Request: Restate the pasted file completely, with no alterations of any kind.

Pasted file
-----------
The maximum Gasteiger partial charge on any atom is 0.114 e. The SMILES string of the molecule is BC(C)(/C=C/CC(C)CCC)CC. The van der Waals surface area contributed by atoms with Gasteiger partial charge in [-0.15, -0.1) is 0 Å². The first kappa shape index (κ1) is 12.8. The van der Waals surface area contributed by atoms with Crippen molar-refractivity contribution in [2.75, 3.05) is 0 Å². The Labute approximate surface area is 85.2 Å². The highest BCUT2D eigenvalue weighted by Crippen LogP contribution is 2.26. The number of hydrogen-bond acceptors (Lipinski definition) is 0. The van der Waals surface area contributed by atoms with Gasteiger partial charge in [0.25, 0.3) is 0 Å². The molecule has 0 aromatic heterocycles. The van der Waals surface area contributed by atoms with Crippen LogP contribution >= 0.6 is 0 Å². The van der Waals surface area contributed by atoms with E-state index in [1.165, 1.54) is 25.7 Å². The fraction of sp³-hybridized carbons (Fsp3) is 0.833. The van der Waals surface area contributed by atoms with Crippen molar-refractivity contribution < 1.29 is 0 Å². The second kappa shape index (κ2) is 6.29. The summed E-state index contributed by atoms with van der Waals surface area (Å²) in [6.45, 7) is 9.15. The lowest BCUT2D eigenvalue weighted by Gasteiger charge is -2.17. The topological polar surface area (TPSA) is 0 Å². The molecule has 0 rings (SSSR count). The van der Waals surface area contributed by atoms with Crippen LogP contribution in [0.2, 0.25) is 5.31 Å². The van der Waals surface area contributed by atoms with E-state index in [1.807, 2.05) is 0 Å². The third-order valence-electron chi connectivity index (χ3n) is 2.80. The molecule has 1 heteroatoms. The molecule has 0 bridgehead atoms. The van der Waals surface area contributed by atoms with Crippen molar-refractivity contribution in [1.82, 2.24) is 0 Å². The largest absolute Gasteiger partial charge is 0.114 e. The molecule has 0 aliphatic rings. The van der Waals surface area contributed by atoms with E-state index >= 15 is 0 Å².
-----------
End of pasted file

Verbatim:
The maximum Gasteiger partial charge on any atom is 0.114 e. The SMILES string of the molecule is BC(C)(/C=C/CC(C)CCC)CC. The van der Waals surface area contributed by atoms with Gasteiger partial charge in [-0.15, -0.1) is 0 Å². The first kappa shape index (κ1) is 12.8. The van der Waals surface area contributed by atoms with Crippen molar-refractivity contribution in [2.75, 3.05) is 0 Å². The Labute approximate surface area is 85.2 Å². The highest BCUT2D eigenvalue weighted by Crippen LogP contribution is 2.26. The number of hydrogen-bond acceptors (Lipinski definition) is 0. The van der Waals surface area contributed by atoms with Gasteiger partial charge in [0.25, 0.3) is 0 Å². The molecule has 0 aromatic heterocycles. The van der Waals surface area contributed by atoms with Crippen LogP contribution >= 0.6 is 0 Å². The van der Waals surface area contributed by atoms with E-state index in [1.165, 1.54) is 25.7 Å². The fraction of sp³-hybridized carbons (Fsp3) is 0.833. The van der Waals surface area contributed by atoms with Crippen molar-refractivity contribution < 1.29 is 0 Å². The second kappa shape index (κ2) is 6.29. The summed E-state index contributed by atoms with van der Waals surface area (Å²) in [6.45, 7) is 9.15. The lowest BCUT2D eigenvalue weighted by Gasteiger charge is -2.17. The topological polar surface area (TPSA) is 0 Å². The molecule has 0 rings (SSSR count). The van der Waals surface area contributed by atoms with Crippen LogP contribution in [0.2, 0.25) is 5.31 Å². The van der Waals surface area contributed by atoms with E-state index in [1.807, 2.05) is 0 Å². The third-order valence-electron chi connectivity index (χ3n) is 2.80. The molecule has 1 heteroatoms. The molecule has 0 bridgehead atoms. The van der Waals surface area contributed by atoms with Crippen molar-refractivity contribution in [1.82, 2.24) is 0 Å². The largest absolute Gasteiger partial charge is 0.114 e. The molecule has 0 aliphatic rings. The van der Waals surface area contributed by atoms with E-state index >= 15 is 0 Å².